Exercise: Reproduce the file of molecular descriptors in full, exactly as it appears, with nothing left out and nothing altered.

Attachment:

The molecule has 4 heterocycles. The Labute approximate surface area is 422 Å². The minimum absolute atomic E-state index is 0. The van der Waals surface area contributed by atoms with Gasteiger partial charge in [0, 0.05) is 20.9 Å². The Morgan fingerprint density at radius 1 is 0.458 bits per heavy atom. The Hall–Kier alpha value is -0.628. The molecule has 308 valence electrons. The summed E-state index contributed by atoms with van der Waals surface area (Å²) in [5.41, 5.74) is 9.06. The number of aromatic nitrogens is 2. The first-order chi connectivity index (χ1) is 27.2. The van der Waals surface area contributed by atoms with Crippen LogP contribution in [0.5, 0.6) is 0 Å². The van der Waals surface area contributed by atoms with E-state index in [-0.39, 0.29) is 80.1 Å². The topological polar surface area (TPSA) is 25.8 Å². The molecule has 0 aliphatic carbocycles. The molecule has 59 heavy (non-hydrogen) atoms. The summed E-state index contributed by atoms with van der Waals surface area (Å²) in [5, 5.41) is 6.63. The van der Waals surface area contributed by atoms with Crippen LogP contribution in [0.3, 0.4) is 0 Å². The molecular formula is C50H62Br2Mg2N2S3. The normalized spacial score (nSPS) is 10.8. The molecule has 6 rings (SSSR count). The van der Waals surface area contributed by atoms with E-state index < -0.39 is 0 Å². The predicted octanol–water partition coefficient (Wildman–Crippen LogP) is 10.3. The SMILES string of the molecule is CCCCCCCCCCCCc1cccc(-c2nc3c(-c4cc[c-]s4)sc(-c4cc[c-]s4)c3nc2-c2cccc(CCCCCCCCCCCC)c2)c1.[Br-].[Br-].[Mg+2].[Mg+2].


The molecule has 4 heterocycles. The Labute approximate surface area is 422 Å². The minimum absolute atomic E-state index is 0. The van der Waals surface area contributed by atoms with Gasteiger partial charge in [0, 0.05) is 20.9 Å². The Morgan fingerprint density at radius 1 is 0.458 bits per heavy atom. The Hall–Kier alpha value is -0.628. The molecule has 308 valence electrons. The summed E-state index contributed by atoms with van der Waals surface area (Å²) in [5.41, 5.74) is 9.06. The number of aromatic nitrogens is 2. The first-order chi connectivity index (χ1) is 27.2. The van der Waals surface area contributed by atoms with Crippen LogP contribution in [0.5, 0.6) is 0 Å². The van der Waals surface area contributed by atoms with E-state index in [-0.39, 0.29) is 80.1 Å². The topological polar surface area (TPSA) is 25.8 Å². The molecule has 0 aliphatic carbocycles. The molecule has 59 heavy (non-hydrogen) atoms. The summed E-state index contributed by atoms with van der Waals surface area (Å²) in [5, 5.41) is 6.63. The van der Waals surface area contributed by atoms with Crippen LogP contribution in [0.3, 0.4) is 0 Å². The molecular formula is C50H62Br2Mg2N2S3. The normalized spacial score (nSPS) is 10.8. The molecule has 6 rings (SSSR count). The van der Waals surface area contributed by atoms with E-state index < -0.39 is 0 Å². The predicted octanol–water partition coefficient (Wildman–Crippen LogP) is 10.3. The SMILES string of the molecule is CCCCCCCCCCCCc1cccc(-c2nc3c(-c4cc[c-]s4)sc(-c4cc[c-]s4)c3nc2-c2cccc(CCCCCCCCCCCC)c2)c1.[Br-].[Br-].[Mg+2].[Mg+2].